Job 8:11
Parallel Verses
New International Version
Can papyrus grow tall where there is no marsh? Can reeds thrive without water?

King James Bible
Can the rush grow up without mire? can the flag grow without water?

Darby Bible Translation
Doth the papyrus shoot up without mire? doth the reed-grass grow without water?

World English Bible
"Can the papyrus grow up without mire? Can the rushes grow without water?

Young's Literal Translation
'Doth a rush wise without mire? A reed increase without water?

Job 8:11 Parallel
Clarke's Commentary on the Bible

Can the rush grow - The word גמא gome, which we translate rush, is, without doubt, the Egyptian flag papyrus, on which the ancients wrote, and from which our paper derives its name. The Septuagint, who made their Greek translation in Egypt, (if this book made a part of it), and knew well the import of each word in both languages, render גמא gome by παπυρος papyrus, thus: Μη θαλλει παπυρος ανευ ὑδατος; Can the Papyrus flourish without water? Their translation leaves no doubt concerning the meaning of the original. They were probably writing on the very substance in question, while making their translation. The technical language of no science is so thoroughly barbarous as that of botany: the description of this plant by Linnaeus, shall be a proof. The plant he calls "Cyperus Papyrus; Class Triandria; Order Monogynia; Culm three-sided, naked; umbel longer than the involucres; involucels three-leaved, setaceous, longer; spikelets in threes - Egypt, etc. Involucre eight-leaved; general umbel copious, the rays sheathing at the base; partial on very short peduncles; spikelets alternate, sessile; culm leafy at the base; leaves hollow, ensiform." Hear our plain countryman John Gerarde, who describes the same plant: "Papyrus Nilotica, Paper Reed, hath many large flaggie leaves, somewhat triangular and smooth, not much unlike those of cats-taile, rising immediately from a tuft of roots, compact of many strings; amongst the which it shooteth up two or three naked stalkes, square, and rising some six or seven cubits high above the water; at the top whereof there stands a tuft or bundle off chaffie threds, set in comely order, resembling a tuft of floures, but barren and void of seed;" Gerarde's Herbal, p. 40. Which of the two descriptions is easiest to be understood by common sense, either with or without a knowledge of the Latin language? This plant grows in the muddy banks of the Nile, as it requires an abundance of water for its nourishment.

Can the flag grow without water? - Parkhurst supposes that the word אחו achu, which we render flag, is the same with that species of reed which Mr. Hasselquist found growing near the river Nile. He describes it (p. 97) as "having scarcely any branches, but numerous leaves, which are narrow, smooth, channelled on the upper surface; and the plant about eleven feet high. The Egyptians make ropes of the leaves. They lay the plant in water, like hemp, and then make good and strong cables of them." As אח ach signifies to join, connect, associate, hence אחי achi, a brother, אחו achu may come from the same root, and have its name from its usefulness in making ropes, cables, etc., which are composed of associated threads, and serve to tie, bind together, etc.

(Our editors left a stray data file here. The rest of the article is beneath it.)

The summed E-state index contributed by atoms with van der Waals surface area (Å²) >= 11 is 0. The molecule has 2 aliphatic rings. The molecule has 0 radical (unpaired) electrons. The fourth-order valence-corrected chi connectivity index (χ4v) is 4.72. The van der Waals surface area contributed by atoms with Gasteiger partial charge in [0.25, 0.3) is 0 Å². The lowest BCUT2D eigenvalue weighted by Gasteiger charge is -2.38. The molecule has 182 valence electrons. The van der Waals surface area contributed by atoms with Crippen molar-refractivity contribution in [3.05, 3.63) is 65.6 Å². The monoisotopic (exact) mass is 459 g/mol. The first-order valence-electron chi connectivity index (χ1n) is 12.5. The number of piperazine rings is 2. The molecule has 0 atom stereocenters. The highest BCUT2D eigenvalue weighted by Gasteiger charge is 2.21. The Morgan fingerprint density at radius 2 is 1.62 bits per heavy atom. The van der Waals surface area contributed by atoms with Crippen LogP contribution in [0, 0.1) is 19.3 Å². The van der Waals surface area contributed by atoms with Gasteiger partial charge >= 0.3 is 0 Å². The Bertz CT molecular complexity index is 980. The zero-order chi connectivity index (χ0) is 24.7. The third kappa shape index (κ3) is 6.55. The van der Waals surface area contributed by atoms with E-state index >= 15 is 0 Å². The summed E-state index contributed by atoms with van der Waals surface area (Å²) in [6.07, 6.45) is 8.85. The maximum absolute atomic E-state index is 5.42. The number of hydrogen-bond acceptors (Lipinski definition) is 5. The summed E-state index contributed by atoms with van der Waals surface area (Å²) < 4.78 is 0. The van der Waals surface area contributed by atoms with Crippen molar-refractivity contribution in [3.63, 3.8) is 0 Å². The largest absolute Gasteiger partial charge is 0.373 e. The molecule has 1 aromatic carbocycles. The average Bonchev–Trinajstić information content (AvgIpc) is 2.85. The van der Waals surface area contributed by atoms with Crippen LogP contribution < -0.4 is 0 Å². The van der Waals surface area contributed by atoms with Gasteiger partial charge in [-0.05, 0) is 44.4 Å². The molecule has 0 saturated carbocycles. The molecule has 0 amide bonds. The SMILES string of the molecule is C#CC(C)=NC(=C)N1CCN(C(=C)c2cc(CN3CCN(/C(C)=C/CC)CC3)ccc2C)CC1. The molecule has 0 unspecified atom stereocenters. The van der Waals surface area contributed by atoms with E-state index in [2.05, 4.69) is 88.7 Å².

Treasury of Scripture Knowledge

the rush.

Exodus 2:3 And when she could not longer hide him, she took for him an ark of bulrushes, and daubed it with slime and with pitch...

Isaiah 19:5-7 And the waters shall fail from the sea, and the river shall be wasted and dried up...

Two Kinds of Hope
'Whose hope shall be cut off, and whose trust shall be a spider's web.'--JOB viii. 14. 'And hope maketh not ashamed.'--ROMANS v. 5. These two texts take opposite sides. Bildad was not the wisest of Job's friends, and he gives utterance to solemn commonplaces with partial truth in them. In the rough it is true that the hope of the ungodly perishes, and the limits of the truth are concealed by the splendour of the imagery and the perfection of artistic form in which the well-worn platitude is draped.
Alexander Maclaren—Expositions of Holy Scripture

The Hebrew Sages and their Proverbs
[Sidenote: Role of the sages in Israel's life] In the days of Jeremiah and Ezekiel (Jer. xviii. 18; Ezek. vii. 26) three distinct classes of religious teachers were recognized by the people: the prophets, the priests, and the wise men or sages. From their lips and pens have come practically all the writings of the Old Testament. Of these three classes the wise men or sages are far less prominent or well known. They wrote no history of Israel, they preached no public sermons, nor do they appear
Charles Foster Kent—The Origin & Permanent Value of the Old Testament

Cross References
Genesis 41:2
when out of the river there came up seven cows, sleek and fat, and they grazed among the reeds.

Job 8:10
Will they not instruct you and tell you? Will they not bring forth words from their understanding?

Job 8:12
While still growing and uncut, they wither more quickly than grass.

Isaiah 19:6
The canals will stink; the streams of Egypt will dwindle and dry up. The reeds and rushes will wither,

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